1927 The Kruger National Park Opens its Gates

An Asset to the Nation

©Roger de la Harpe
Southern Kruger National Park.
When the Kruger National Park became a reality, there was much work to be done. One of the stipulations of the National Park Act was that the park must become an asset to the nation and members of the public should be allowed into the reserve to experience their wonderful natural heritage. This meant that the park had to build roads, rest camps and all the other conveniences of contemporary tourism.

However, there wasn’t any money for infrastructure development. Appeals to the public were made, which did not yield much of a response. Eventually, government coughed up some cash (an annual contribution of £7000 from the Union Government and £3000 from the Transvaal (now, Mpumalanga, North West & Limpopo) provincial coffers, plus a once-off gift of £7000 from the Treasury, but that wasn’t enough for the vast public works that were required.

'Two-Track' Roads

©Peter Delaney
Road blocked by Elephants.
Never one to shirk a challenge, James Steven Hamilton set about with the limited funds available. He began by improving the rough roads that linked up the various ranger stations in the park. The first ‘two-track’ roads to be constructed included the route from Crocodile Bridge to Lower Sabie, from Acornhoek to the Mozambique border via Satara, from Gravellote to Makubas Kraal (near Letaba), and White River to Pretoriuskop. These thoroughfares were built with the help of migrant labourers in conjunction with the rangers.

Then, in 1927, it was decided that Pretoriuskop (the most accessible ranger station) would be opened for tourism. Several loop roads around the Pretoriuskop area were built, and day permits were introduced. They then enlarged the path from Sabi Bridge to the Olifants River, followed by the road from Sabi Bridge down to Pretoriuskop and the Crocodile River.

Visitors Were Enchanted

©Roger de la Harpe
African Wild Cat, Kruger National Park.
Initially, visitors were expected to make their own camps and bring everything they needed along with them. Early tourists were even permitted to carry one loaded firearm in their car, in case of attack by a rogue lion. However, these guns were secured by a piece of wire and a lead seal so that the rangers could tell if they had been fired.

Despite the rough roads, absence of facilities and relative remoteness of the reserve, visitors were enchanted by their new National Park. Tourist numbers grew exponentially. In 1927, the first year of operations, three cars carrying a dozen intrepid visitors entered the park through Pretoriuskop. The following year, there were 180 cars. In 1929, the number of cars had surpassed 850. Soon, the Parks Board began charging an entrance fee of £1 per car and this finally set the Kruger Park on the road to financial sustainability.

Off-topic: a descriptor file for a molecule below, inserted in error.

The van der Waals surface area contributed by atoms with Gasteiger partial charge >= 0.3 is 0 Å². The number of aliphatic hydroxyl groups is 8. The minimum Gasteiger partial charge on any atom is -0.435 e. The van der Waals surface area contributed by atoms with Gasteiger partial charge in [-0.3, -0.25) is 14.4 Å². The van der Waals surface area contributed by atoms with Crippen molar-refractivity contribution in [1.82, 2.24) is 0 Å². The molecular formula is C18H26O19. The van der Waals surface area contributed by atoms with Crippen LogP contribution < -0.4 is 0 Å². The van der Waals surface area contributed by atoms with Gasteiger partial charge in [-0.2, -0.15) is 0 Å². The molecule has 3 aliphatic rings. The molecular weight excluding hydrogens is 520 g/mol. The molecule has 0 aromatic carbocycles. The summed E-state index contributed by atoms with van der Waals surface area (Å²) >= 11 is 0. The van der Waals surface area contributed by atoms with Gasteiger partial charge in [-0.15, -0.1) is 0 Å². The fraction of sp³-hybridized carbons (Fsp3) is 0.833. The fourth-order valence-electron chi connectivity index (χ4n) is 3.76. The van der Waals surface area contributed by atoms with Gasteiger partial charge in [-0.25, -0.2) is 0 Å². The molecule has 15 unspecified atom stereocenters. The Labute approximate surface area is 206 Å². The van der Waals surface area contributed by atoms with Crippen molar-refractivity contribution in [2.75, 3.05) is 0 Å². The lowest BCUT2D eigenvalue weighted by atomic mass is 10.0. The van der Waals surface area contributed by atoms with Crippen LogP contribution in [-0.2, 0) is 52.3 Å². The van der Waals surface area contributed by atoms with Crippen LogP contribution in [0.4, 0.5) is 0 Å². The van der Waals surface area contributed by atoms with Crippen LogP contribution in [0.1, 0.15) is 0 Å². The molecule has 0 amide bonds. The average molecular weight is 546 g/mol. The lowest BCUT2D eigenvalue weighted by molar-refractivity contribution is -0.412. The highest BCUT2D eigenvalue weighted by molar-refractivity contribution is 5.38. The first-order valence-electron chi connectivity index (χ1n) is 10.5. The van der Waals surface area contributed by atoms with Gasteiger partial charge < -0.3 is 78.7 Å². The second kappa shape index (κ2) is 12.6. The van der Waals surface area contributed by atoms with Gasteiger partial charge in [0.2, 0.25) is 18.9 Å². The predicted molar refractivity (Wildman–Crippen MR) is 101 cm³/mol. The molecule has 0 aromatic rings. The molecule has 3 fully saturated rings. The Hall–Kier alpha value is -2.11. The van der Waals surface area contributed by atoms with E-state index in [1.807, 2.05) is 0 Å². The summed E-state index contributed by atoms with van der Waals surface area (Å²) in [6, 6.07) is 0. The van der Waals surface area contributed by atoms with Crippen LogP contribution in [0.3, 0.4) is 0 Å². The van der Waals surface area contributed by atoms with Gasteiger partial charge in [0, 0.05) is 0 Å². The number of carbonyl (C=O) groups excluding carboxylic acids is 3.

Every year, during the dry season, James Steven Hamilton and the Park staff continued to build additional roads and the network grew rapidly; from 122 miles in 1927 to 900 in 1936. Ferries and pontoons were constructed to transport cars across the major rivers (such as the Sabi, Crocodile and Olifants). Makeshift bridges of wooden poles anchored to the riverbed were built across the smaller streams. In the summer, these primitive roadways were often washed away by floods, and maintenance of the network was a constant chore.

Once this construction process was underway, James Steven Hamilton turned his attention to the problem of where the tourists were going to sleep. By all accounts, early accommodation in the Kruger Park was a chaotic affair. There were no rest camps or shops in the reserve and guests needed to be entirely self-sufficient.

A Good Little Business

©Roger de la Harpe
Rondavels at Satara Camp, Kruger National Park.
The task of caring for the herds of tourists fell to the unfortunate rangers, who were forced to turn their humble field stations into guesthouses. As James Steven-Hamilton describes it, “The rangers were obliged to surrender their own quarters to the visitors, who camped out in every room and on the verandahs, the rightful owner having to sleep as best he could outside.” As one ranger remarked, “I did not mind so much their using my soap, towels, plates, knives and forks, but I do wish they had not used my toothbrush!”

James Steven-Hamilton realised that the situation was untenable. He simply could not have his rangers neglecting their wildlife duties in order to wrangle the unruly tourist hordes. Luckily, one of the members of the Parks Board was the manager of a Johannesburg gold mine and he donated surplus building material to the Park. Construction thus began on the first three tourist huts, located at Satara, Pretoriuskop and Sabi Bridge.

These simple ‘rondawels’ consisted of a circular concrete wall topped by a conical thatched roof and, by 1930, there were about 100 beds available located in Pretoriuskop, Lower Sabie, Balule, Olifants, Satara, Malelane, Letaba and Sabi Bridge. The latter had by this time been renamed Skukuza, after the Tsonga nickname for James Stevenson-Hamilton – he who sweeps clean.

To ensure the smooth running of the Park, the management of the new rest camps was gradually handed over to contractors and supervisory staff, who provided petrol, catering and supplies to the tourists. Entry permits were issued at the entrance gates by ‘tourist officers’, who collected entrance fees on behalf of the park in exchange for a small percentage of the take. It was becoming a good little business.

By David Fleminger